It’s been a fun year of food discoveries. The trip to Asia opened our eyes to a huge array of flavors and favorites. The chilies in Bhutan were fiery. Our lunch at the Jim Thompson house in Bangkok was so exceptional that I now have a mission to find wild fresh betel leaves in Tucson for Mieng Kam. The South Indian breakfast in Delhi was one of the best meals of my life. Masala Dosas. Fresh mint chutney. Coconut chutney. Closer to home there were surprises as well. The blog Tasting Table steered us to new favorite restaurants like Jam in Chicago, a BYOB with a prix fixe 3 course dinner for $25.Â How about the spice Vadouvan? A french inspired variation on masala. Dusted on scallops. I added it to cauliflower soup. The farmers markets allowed us to try new vegetables and herbs. How about some fried zucchini blossoms for lunch? Chocolate Habaneros? Greek basil with variegated leaves and the taste of lemon. Eating local and seasonal. We have the best of both worlds traveling between Tucson and Michiana.
The following is a start, in no particular order, of my favorite foods of 2010.
1. Chilies de Padron from my favorite organic farmer on Three Oaks Road in Michigan. It’s a mild green chile from the Galicia region of Spain. I charred them in a large cast iron skillet, and then served them drizzled with olive oil, lemon and fried garlic. Served with goat cheese and a glass of white wine, these chiles were the perfect way to start a summer meal.
2. Cream of Radish soup from Pelago Restaurant in Chicago. Delicate yet complex, this seasonal soup was one of my most unlikely favorites of the year. Although I like radishes, I couldn’t imagine soup from radishes. It wasn’t strong and peppery at all. It was the biggest surprise of the year.
3. Zucchini. Why zucchini? It was the most versatile vegetable in my kitchen during the past year. I practically lived on zucchini carpaccio last summer. Paper thin mandoline slices, served on a platter, drizzled with olive oil and lemon and topped with shaved parmesan and mint. Zucchini can be transformed into “pasta” for a low carb dinner. Or sliced into flat strips for lasagna. It can be stuffed with almost any filling and baked. I turned it into guacamole. I made zucchini pickles. Zucchini caponata. Zucchini pesto. And zucchini bread. I bet you could even make zucchini hummus, but I’ll try that next summer.
4. Watermelon radishes from the farmer’s markets. On the outside, a non-descript vegetable resembling a turnip, peeled and thinly sliced, transformed into a colorful reddish pink disk. Sprinkle with Portuguese Salt Cream, from the Spice House in Chicago, serve with a glass of wine and you have a simple appetizer. I liked them so much I am growing them in my winter garden in Tucson.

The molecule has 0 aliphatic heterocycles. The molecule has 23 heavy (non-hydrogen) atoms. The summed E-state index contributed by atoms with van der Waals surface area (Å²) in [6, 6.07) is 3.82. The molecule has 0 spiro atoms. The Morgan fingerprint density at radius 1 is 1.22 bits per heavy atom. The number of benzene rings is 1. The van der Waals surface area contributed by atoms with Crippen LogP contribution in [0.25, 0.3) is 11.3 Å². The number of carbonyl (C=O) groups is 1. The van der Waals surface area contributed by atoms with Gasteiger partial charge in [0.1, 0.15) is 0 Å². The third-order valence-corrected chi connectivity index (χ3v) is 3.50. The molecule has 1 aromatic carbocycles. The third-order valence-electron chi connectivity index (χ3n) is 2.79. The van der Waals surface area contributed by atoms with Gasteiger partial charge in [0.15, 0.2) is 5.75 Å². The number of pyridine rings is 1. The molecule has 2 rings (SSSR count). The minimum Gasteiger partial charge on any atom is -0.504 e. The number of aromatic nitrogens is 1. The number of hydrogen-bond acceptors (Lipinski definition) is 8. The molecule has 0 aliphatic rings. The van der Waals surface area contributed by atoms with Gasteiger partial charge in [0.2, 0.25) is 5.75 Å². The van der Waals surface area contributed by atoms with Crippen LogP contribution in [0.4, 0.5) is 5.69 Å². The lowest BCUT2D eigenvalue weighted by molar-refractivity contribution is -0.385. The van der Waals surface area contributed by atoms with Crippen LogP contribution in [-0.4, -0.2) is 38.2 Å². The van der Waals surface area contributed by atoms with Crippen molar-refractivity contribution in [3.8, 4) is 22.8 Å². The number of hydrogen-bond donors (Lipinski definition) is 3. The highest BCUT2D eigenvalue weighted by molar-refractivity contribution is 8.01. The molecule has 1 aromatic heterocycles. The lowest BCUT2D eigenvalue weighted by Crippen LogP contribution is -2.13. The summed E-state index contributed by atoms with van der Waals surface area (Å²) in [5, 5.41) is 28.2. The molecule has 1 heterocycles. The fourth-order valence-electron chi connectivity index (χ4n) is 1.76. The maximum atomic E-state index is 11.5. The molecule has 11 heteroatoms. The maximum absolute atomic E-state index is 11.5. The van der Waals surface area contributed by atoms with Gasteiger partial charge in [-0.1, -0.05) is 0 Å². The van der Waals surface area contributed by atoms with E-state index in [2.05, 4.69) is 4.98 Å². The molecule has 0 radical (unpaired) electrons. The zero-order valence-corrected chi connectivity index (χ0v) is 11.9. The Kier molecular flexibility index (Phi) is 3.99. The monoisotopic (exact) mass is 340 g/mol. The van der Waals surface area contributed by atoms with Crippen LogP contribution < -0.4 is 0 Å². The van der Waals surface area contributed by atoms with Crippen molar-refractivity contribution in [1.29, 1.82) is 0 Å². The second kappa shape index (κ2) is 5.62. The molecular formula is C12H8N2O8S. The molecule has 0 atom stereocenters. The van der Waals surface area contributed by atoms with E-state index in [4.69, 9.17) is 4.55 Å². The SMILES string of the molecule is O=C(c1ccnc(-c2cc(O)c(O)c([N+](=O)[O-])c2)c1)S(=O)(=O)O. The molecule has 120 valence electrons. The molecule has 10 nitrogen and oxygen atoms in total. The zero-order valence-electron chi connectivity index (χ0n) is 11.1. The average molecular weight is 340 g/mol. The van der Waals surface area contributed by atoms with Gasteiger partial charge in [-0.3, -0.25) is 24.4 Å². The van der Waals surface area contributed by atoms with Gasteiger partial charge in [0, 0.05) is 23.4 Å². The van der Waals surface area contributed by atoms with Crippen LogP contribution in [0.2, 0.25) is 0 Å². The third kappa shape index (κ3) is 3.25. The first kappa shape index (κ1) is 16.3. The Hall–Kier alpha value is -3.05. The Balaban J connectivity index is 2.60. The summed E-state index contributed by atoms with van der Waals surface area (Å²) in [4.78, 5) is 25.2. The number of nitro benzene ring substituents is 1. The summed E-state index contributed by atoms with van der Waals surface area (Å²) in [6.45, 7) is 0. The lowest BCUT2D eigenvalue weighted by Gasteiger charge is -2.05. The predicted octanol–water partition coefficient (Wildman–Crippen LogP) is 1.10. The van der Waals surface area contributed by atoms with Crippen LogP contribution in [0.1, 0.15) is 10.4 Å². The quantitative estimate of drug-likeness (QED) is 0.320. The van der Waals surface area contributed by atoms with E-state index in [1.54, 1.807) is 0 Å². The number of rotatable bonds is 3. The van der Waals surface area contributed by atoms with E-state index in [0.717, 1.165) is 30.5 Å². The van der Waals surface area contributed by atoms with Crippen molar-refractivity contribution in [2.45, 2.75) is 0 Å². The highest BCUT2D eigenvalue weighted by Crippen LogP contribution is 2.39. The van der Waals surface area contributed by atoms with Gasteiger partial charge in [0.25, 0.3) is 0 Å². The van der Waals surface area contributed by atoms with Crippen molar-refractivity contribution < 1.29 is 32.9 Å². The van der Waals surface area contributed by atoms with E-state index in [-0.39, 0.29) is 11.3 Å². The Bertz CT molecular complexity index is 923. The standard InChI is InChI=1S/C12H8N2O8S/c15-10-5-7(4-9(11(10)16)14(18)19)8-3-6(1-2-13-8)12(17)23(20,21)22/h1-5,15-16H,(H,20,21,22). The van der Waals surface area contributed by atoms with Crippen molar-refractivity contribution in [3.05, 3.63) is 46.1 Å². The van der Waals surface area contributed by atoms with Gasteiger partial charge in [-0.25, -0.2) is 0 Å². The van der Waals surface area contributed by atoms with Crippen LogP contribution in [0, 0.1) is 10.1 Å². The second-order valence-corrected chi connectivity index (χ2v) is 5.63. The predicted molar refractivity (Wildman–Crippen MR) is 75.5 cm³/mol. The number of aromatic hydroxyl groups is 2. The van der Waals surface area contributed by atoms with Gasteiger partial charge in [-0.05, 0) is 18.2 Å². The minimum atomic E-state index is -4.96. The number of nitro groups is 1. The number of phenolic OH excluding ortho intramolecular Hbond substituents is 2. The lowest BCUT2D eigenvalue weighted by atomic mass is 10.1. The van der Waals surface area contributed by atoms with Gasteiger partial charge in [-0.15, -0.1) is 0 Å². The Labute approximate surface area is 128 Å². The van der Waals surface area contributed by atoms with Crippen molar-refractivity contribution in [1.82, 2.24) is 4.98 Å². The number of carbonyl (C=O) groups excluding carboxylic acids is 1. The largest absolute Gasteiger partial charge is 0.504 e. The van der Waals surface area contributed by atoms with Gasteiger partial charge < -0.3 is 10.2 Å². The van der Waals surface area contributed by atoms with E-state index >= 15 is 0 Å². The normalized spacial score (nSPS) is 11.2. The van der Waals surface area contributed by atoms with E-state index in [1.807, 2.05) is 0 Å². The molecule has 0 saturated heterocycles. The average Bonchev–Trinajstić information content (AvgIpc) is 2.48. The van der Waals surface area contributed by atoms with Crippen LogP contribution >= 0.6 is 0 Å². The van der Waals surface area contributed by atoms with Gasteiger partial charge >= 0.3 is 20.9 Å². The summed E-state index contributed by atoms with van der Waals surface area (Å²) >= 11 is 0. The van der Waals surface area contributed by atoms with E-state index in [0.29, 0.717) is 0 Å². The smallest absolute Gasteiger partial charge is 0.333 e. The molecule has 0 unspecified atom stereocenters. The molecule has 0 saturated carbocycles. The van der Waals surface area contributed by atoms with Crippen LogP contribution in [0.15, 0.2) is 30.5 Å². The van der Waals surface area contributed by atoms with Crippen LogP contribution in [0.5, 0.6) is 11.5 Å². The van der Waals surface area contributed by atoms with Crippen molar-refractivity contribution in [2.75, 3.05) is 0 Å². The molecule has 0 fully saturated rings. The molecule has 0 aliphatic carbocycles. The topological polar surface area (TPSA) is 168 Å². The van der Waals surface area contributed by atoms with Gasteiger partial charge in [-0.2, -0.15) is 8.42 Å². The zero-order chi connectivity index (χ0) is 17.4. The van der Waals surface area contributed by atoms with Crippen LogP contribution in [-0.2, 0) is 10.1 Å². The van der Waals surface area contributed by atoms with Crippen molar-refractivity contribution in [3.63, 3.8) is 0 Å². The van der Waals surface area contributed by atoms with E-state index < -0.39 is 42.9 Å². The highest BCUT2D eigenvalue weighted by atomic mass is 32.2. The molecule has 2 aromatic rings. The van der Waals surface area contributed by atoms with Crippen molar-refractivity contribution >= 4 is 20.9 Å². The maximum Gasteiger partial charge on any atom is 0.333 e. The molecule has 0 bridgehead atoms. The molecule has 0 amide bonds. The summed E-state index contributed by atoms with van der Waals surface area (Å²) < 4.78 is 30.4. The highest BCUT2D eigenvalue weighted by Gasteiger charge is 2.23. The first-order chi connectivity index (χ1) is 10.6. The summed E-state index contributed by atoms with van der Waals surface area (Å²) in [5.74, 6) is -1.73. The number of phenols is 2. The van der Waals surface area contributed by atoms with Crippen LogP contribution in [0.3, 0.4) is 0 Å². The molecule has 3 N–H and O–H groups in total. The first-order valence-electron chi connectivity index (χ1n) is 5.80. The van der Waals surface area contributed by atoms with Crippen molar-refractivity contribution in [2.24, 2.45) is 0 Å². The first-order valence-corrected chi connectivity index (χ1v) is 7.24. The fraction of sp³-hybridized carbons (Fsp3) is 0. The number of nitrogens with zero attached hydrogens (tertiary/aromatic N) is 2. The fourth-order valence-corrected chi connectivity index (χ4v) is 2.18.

5. BK Carne Asada Sonoran Hot Dogs on 12th Avenue in South Tucson. Mesquite grilled, bacon wrapped hot dogs served in a homemade bun with pinto beans, tomatoes, onions, mustard, hot sauce, and mayonnaise.Â These are not part of my weekly diet but a special treat when company visits. Viva Sonora!
6. Oat Bran. Last winter I need to lower my cholesterol and I read about the benefits of Oat Bran. In less than five weeks, I lowered my cholesterol by 20 points by eating oat bran 4 – 5 times a week. I never really liked oatmeal. It’s too gummy for my taste. But oat bran it nutty with a great texture. I eat it for lunch. Cook it like oatmeal, top with a little maple syrup or honey, and a touch of sea salt and enjoy.
7. Vola Trebbiano Pinot Grigio. I don’t know how they do it, but Trader Joe’s sells this wine for a $1.99. Yes, you read that correctly. Cheaper that 3 buck Chuck. Of course I’ve had better white wines. But for an excellent every day wine, you can’t do any better than Vola.
8. Carrot cake from Big Skye, a specialty baked foods company that sell product at the St. Phillip’s farmers market in Tucson. Vegan, moist and delicious, with a hint of orange, it is the best carrot cake I have ever had. Seek out Big Skye at the farmer’s market and say hello to Bodie Robins. And save a carrot cupcake for me.
9.Â Blood Orange Olive Oil, from Local Southwest, the surprise ingredient in the Big Skye Carrot Cake. The blood orange oliveÂ oil is made of a blend of olive varieties-Â Arbequina, Arbosano, and Koronikei olives from the area around Oroville, CA.Â Drizzle it over grilled salmon, over salad greens, or add it to your favorite brownie recipe, it will brighten every dish.Â The other olives oils are delicious too, especially the Arbequina. Rich also has three certified organic Â EVOO’s. Plus a variety of other flavored olive oils, includingÂ Lemon, Lime, Garlic, Basil, and Habanero.Â Stop by the farmers market and ask Rich Roth for a taste.
10. My homemade Honey Crisp apple jam. With a hint of nutmeg and indonesian cinnamon from the Spice House in Chicago. I made it with other apples as well including Jonagolds and Mutzu. But the Honey Crisp jam was the best. The jam is like a spoonful of apple pie. I think my blueberry jam finally has some competition!